28/04/2020 - 13:37

Harvey, Wyatt lock horns on economy

28/04/2020 - 13:37

Bookmark

Save articles for future reference.

The state government’s stimulus package is much smaller as a portion of the economy than the federal government’s injections, opposition leader Liza Harvey said today, but Treasurer Ben Wyatt has bit back against her claim the government is hoarding a surplus.

Liza Harvey is advocating extending Roe Highway. Photo: Gabriel Oliveira

The state government’s stimulus package is much smaller as a portion of the economy than the federal government’s injections, opposition leader Liza Harvey said today, but Treasurer Ben Wyatt has bit back against her claim the government is hoarding a surplus.

Mrs Harvey today said the Western Australian government’s stimulus measures represented about 0.6 per cent of Gross State Product, while the federal government and Reserve Bank of Australia’s $330 billion of combined measures were worth about 16.7 per cent of the national economy.

Removing activity by the central bank, which is independent, the federal government’s measures represent about 12 per cent of the economy.

On a per capita basis, federal spending and RBA easing were worth about $12,449, while state government policies totalled $544 per person, Mrs Harvey said.

She said building Roe 8/9 and $300 million of handouts for businesses and families would be centrepieces of her latest economic pitch

Mrs Harvey unveiled $1.2 billion of initiatives yesterday, and called on the state government to act immediately rather than ‘hoard a surplus’.

That followed about $180 million announced by the WA government last week to relieve land tax, support tenants and assist construction workers, and about $1.6 billion of stimulus in recent weeks.

Mrs Harvey’s plan included $200 million of grants of up to $10,000 for 20,000 small businesses receiving JobKeeper, and $100 million for cash payments of $1,000 to 100,000 families, including those without concession cards.

There was also a $100 million fund to underwrite local government reserves and $66 million for stamp duty rebates on new homes.

On infrastructure, Mrs Harvey called to immediately begin construction of Roe Highway and bring forward all the government’s Metronet rail projects.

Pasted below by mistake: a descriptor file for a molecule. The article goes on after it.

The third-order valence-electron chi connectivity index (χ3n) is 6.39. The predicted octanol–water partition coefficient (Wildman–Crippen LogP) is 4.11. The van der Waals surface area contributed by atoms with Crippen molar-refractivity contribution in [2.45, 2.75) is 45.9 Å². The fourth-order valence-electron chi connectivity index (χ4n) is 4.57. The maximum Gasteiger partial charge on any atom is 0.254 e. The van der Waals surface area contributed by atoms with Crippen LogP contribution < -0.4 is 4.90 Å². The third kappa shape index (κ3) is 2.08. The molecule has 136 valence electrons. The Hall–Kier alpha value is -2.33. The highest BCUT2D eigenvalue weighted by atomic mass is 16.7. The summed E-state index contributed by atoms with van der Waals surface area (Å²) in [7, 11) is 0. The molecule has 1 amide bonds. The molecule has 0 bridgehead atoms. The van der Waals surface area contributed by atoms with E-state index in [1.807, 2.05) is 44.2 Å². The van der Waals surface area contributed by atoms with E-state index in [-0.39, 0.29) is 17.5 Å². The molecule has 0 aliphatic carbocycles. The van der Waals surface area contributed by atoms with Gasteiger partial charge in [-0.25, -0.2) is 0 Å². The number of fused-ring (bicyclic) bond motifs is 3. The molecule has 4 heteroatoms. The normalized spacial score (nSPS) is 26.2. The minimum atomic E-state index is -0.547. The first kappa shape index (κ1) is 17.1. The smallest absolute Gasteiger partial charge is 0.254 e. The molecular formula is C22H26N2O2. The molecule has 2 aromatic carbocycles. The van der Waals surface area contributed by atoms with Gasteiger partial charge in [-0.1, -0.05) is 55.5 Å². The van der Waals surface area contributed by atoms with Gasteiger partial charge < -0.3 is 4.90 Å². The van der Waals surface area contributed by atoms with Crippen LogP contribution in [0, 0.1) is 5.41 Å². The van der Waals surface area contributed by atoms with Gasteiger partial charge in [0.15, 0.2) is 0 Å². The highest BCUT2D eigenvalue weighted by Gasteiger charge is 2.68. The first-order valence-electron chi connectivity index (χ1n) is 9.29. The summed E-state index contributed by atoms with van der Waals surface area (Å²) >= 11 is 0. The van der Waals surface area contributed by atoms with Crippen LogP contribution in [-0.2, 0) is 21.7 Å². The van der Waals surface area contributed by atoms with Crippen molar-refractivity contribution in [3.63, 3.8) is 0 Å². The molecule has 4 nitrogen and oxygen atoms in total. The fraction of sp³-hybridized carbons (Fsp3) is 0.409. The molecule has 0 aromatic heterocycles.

“We know that with 100,000 out of work, our communities will suffer with rising crime, mental health problems, family violence, and an entire generation of young people will feel they have no hope,” she said.

“The premier’s stimulus measures are not big enough and not strong enough. 

“We cannot wait for Canberra to take action – the premier needs to take action here in WA and right now.

“It’s time to be big, bold and decisive.”

Mr Wyatt said he would not listen to Mrs Harvey’s criticism.

Liza Harvey and the WA Liberals are a living example of how you can spend unbelievable amounts of money and yet drive the economy into recession.

“We will continue to work with the Commonwealth to ensure public spend is targeted to maximise economic outcomes and support households and businesses.

“Mrs Harvey is one person who will not be listened to.

“The McGowan government’s disciplined financial management and budget repair efforts over the past three years have put the state in a strong financial position, giving it the financial capacity and flexibility to respond to COVID-19.

“Ratings agency, Moody’s, just this month confirmed that our efforts has put WA in a position of relative strength to respond to the current conditions and prepare for the recovery on the other side.

“As we get through this crisis, the government’s focus will shift to providing investments that will promote rapid improvement in our economy, restarting businesses and getting people back into work as quickly as possible.”

The government has nonetheless adopted some of the opposition’s policies in fighting a likely recession.

In mid-March, Mrs Harvey called for a freezing of household bills, financial support for seniors, hardship payments and a payroll tax holiday for small businesses.

In the days following, the government announced a freeze on household fees, a doubling of the energy assistance payment for pensioners and vulnerable people and grants for businesses paying payroll tax.

But not all of Mrs Harvey’s suggestions were adopted.

In late March, she suggested deferring all household fees and charges for six months, including water, power and sewerage.

That policy appears to have been dropped for more targeted cost of living relief in the latest iteration.

STANDING BY BUSINESS. TRUSTED BY BUSINESS.

Subscription Options